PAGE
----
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Entacmaea quadricolor

Bubble-tip anemone

Nicola Wood (2013)


Fact Sheet



Physical Description




Life History and Behaviour





Anatomy & Physiology

Internal Morphology




Evolution & Systematics

Biogeographic Distribution

Conservation & Threats

References & Links


Biofluorescence has always intrigued scientists. The discovery of the green fluorescent protein in Cnidaria has enabled a myriad of molecular techniques upon which much research and modern medicine is now dependent. Fluorescence occurs as specialized molecules called chromophores absorb high energy wavelength light and become excited bumping electrons to higher energy orbits (Matz et al 2002). The chromophores then relax re-emitting the light with additional energy release such that it is released at a lower wavelength (Matz et al 2002).

Fluorescing chromophores are often only active when held within a specific protein residue structure, the most famous of which is Green Fluorescent Protein (GFP) mentioned above (Shimomura 2005). GFP was first discovered in Aequoria victoria in 1961 and since then has become a crucial marker for gene expression (Shimomura 2005). GFP-like proteins have been identified spanning many wavelengths, including red fluorescent proteins (Peterson et al 2003). E. quadricolor expresses both a GFP and a unique far-red shifted RFP eqFP611 which emits light maximally at 611 nm. (Peterson et al 2003). This is the highest natural emission maximum yet recorded (Peterson et al 2003). The discovery of eqFP611 is important for multicolour microscopy and it has superior applications in tissue and full body imaging (Piatkevich et al 2010).

The presence of fluorescent proteins in E. quadricolor at Heron Island was investigated in a small study using fluorescing microscopy. In, particularly, I aimed to broadly characterize the distribution of GFP and RFP across an individual's epithelial tissue. Images were taken of both live specimens on the island and sectioned tentacles back at the University of Queensland.

On the Island

A live specimen, relaxed using MgCl, were observed under an Olympus SZx16 fluorescing dissecting microscope, whilst at Heron Island Research Station. The anemone was found to fluoresce detectably under two channels; GFP and RFP2. The excitation and emission spectrums for each channel are recorded in Table 1.

Table 1: Excitation and Emission wavelength spectrum (nm) for GFP and RFP2 filters of Olympus SZx16

GFP (nm)

RFP2 (nm)


460 - 480

535 - 555


495 - 540

570 - 625

Images revealed that fluorescence was not constant across the anemone. Under GFP, tentacle tips fluoresced most strongly with limited fluorescence also observed along the tentacle trunks and oral disk (Figure 1). Fluorescence under RFP2 was concentrated at the distal end of the tentacles except for the extreme tip with little or no fluorescence on the oral disk (Figure 1).

To investigate the distribution of GFP and RFP more closely a single tentacle was removed from this specimen and prepared for sectioning back at the university of Queensland. Whilst on Heron Island the anemone was relaxed with MgCl and the single tentacle was removed and fixed in 4% paraformaldehyde diluted in saltwater and left for 24 hours. The tentacle was then stepped into ethanol for preservation and transport to the University of Queensland.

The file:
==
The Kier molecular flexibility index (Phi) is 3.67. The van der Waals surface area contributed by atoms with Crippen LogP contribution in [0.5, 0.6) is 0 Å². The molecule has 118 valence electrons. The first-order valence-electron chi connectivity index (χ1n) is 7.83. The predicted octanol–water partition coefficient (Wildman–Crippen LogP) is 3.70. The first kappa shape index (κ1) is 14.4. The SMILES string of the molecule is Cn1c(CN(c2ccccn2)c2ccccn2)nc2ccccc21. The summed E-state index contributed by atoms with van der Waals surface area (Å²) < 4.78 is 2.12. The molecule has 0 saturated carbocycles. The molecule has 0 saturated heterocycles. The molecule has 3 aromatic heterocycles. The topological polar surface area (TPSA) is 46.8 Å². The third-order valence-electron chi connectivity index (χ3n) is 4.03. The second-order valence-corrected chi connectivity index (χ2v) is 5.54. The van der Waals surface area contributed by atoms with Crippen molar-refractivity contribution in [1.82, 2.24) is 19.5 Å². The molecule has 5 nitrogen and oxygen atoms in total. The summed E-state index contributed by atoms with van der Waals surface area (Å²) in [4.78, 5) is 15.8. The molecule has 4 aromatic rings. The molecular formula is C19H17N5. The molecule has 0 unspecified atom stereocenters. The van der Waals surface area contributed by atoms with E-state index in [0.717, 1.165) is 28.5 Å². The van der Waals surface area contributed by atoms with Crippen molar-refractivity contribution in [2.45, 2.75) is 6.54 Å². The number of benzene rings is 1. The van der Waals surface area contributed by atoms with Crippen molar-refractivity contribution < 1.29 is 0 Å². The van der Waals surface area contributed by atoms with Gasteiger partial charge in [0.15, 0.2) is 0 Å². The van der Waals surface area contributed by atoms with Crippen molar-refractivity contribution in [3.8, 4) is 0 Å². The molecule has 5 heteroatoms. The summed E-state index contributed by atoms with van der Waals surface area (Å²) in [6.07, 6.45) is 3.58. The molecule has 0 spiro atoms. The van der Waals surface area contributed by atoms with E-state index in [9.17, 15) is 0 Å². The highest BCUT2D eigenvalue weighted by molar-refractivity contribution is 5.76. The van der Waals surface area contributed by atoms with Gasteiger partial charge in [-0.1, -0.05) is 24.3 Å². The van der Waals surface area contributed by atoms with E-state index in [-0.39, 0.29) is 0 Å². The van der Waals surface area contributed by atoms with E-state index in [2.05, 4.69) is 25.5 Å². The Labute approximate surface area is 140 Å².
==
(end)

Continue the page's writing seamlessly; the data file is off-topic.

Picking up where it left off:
At University of Queensland

At the university the tentacle was sectioned across a sagittal cross-section and mounted on slides. The slides were stained with DAPI (blue) and phalloidin. DAPI (blue) fluoresces blue at 461 nm and binds to A-T rich regions highlighting cell nuclei and Phalloidin fluorescing green at 600 nm, binding to actin filaments and therefore highlighting muscle fibers. Cover slips were attached using pro-line gold and slides were refrigerated before examination under a Nikon Inverted Eclipse Ti fluorescing compound scope.

The sectioned tentacles revealed similar patterns of fluorescence as live specimens. Figure 2A shows GFP fluorescing most strongly at the tentacle tip whilst RFP fluorescing at the distal end but back from the extreme tip. Reducing the exposure of the the green channel during post processing revealed that RFP is present at the tentacle tip, however perhaps at lower quantities such that maybe ordinarily masked by GFP (Figure 2B&C). The application of DAPI blue stain clearly reveals the hollow nature of the tentacle with the internal surface of tentacle tissue visible (Figures 2A,B and C). Staining with Phalloidin, which fluoresces, green reveals circular muscular filaments (Figure 2D). However, staining with this dye makes it difficult to discern the true expression of GFP given both fluoresce green. However, the distal tip is thought contain high concentration of GFP not stain as the level of fluorescence at the tip is well beyond that else where thought to represent muscle fibers (Figure 2A).

This work has been able to characterize broad patterns of GFP and RFP distribution across E. quadricolor  epithelial tissues. The importance of florescence to anemone ecology is unknown and as such the importance of distributive patterns of GFP and RFP is also unknown. One, uninvestigated theory is that fluorescence is associated with the anemones carnivorous behaviour. It is common knowledge that luminescence has long been associated with prey capture in deep sea angler fish. However, it has recently been shown that carnivorous prey trapping plants have blue fluorescent emission at capture spots in their traps (Kurup et al 2013). It was found that masking such emission darastically reduced prey capture success (Kurup et al 2013). It is suggested here that a similar system my be evoked in E. quadricolor such that the fluorescent patterns may be used to attract prey towards sedentary anemone. Further work is needed to investigate this theory.